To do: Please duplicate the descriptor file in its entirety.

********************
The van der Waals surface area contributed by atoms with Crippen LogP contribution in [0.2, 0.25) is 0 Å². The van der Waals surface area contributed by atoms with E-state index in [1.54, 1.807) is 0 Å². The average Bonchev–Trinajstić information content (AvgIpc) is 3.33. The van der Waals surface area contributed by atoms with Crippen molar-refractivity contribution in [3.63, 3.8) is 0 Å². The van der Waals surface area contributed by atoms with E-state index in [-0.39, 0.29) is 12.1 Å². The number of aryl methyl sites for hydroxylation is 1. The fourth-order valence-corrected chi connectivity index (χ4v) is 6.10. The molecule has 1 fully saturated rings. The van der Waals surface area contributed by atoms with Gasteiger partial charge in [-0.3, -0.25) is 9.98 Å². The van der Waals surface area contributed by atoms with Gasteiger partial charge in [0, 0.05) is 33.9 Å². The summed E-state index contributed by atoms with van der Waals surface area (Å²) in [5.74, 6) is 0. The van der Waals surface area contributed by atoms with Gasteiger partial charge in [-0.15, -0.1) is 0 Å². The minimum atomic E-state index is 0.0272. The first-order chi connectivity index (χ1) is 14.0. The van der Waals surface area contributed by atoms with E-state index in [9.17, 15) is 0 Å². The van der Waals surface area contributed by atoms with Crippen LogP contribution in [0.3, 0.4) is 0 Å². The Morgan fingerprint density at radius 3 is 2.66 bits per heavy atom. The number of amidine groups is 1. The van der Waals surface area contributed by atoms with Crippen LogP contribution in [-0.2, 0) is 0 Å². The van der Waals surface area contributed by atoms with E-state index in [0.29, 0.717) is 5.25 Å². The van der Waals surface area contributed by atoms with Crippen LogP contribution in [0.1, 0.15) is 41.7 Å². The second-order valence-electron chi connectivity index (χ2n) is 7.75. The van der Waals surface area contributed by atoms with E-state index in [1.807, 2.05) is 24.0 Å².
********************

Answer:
The van der Waals surface area contributed by atoms with Crippen LogP contribution in [0.2, 0.25) is 0 Å². The van der Waals surface area contributed by atoms with E-state index in [1.54, 1.807) is 0 Å². The average Bonchev–Trinajstić information content (AvgIpc) is 3.33. The van der Waals surface area contributed by atoms with Crippen molar-refractivity contribution in [3.63, 3.8) is 0 Å². The van der Waals surface area contributed by atoms with E-state index in [-0.39, 0.29) is 12.1 Å². The number of aryl methyl sites for hydroxylation is 1. The fourth-order valence-corrected chi connectivity index (χ4v) is 6.10. The molecule has 1 fully saturated rings. The van der Waals surface area contributed by atoms with Gasteiger partial charge in [-0.3, -0.25) is 9.98 Å². The van der Waals surface area contributed by atoms with Gasteiger partial charge in [0, 0.05) is 33.9 Å². The summed E-state index contributed by atoms with van der Waals surface area (Å²) in [5.74, 6) is 0. The van der Waals surface area contributed by atoms with Gasteiger partial charge in [-0.15, -0.1) is 0 Å². The minimum atomic E-state index is 0.0272. The first-order chi connectivity index (χ1) is 14.0. The van der Waals surface area contributed by atoms with E-state index in [9.17, 15) is 0 Å². The van der Waals surface area contributed by atoms with Crippen LogP contribution in [0.3, 0.4) is 0 Å². The Morgan fingerprint density at radius 3 is 2.66 bits per heavy atom. The number of amidine groups is 1. The van der Waals surface area contributed by atoms with Crippen LogP contribution in [-0.2, 0) is 0 Å². The van der Waals surface area contributed by atoms with E-state index in [0.29, 0.717) is 5.25 Å². The van der Waals surface area contributed by atoms with Crippen LogP contribution in [0.1, 0.15) is 41.7 Å². The second-order valence-electron chi connectivity index (χ2n) is 7.75. The van der Waals surface area contributed by atoms with E-state index in [1.807, 2.05) is 24.0 Å².